Although a few instructions let you load specific flags into the flag register, code usually accesses flags via a conditional jump or a conditional move instruction.

You will often see the test and cmp instructions before a conditional branch. As mentioned above, these operations perform arithmetic but throw away the result (rather than storing it in the destination register), but set the flags. test performs binary AND, while cmp performs subtraction, and both set the flags according to the result.

Below is a table of all branch instructions on the x86-64 architecture and the flags they look at to decide whether to branch and execute the next instruction at the branch target, or whether to continue execution with the next sequential instruction after the branch.

Instruction Mnemonic C example Flags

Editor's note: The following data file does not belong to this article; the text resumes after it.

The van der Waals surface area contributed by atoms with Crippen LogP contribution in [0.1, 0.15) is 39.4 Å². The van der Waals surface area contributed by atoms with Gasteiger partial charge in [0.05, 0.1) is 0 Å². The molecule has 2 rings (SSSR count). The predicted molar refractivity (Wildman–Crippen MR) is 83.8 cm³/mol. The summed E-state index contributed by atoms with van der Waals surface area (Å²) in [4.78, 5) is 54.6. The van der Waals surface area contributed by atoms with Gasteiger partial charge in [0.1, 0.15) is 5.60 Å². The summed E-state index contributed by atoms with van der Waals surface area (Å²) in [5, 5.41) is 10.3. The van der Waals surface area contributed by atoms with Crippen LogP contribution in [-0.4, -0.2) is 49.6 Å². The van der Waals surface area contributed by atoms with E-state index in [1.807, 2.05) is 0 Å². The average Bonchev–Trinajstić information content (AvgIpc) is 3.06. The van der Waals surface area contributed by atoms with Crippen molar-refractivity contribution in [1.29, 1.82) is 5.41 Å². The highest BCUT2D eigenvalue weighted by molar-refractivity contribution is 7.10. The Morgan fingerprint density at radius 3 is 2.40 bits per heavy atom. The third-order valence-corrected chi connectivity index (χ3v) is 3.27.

j (jmp) Jump break; (Unconditional)
je (jz) Jump if equal (zero) if (x == y) ZF
jne (jnz) Jump if not equal (nonzero) if (x != y) !ZF
jg (jnle) Jump if greater if (x > y), signed !ZF && !(SF ^ OF)
jge (jnl) Jump if greater or equal if (x >= y), signed !(SF ^ OF)
jl (jnge) Jump if less if (x < y), signed SF ^ OF
jle (jng) Jump if less or equal if (x <= y), signed (SF ^ OF) || ZF
ja (jnbe) Jump if above if (x > y), unsigned !CF && !ZF
jae (jnb) Jump if above or equal if (x >= y), unsigned !CF
jb (jnae) Jump if below if (x < y), unsigned CF
jbe (jna) Jump if below or equal if (x <= y), unsigned CF || ZF
js Jump if sign bit if (x < 0), signed SF
jns Jump if not sign bit if (x >= 0), signed !SF
jc Jump if carry bit N/A CF
jnc Jump if not carry bit N/A !CF
jo Jump if overflow bit N/A OF
jno Jump if not overflow bit N/A !OF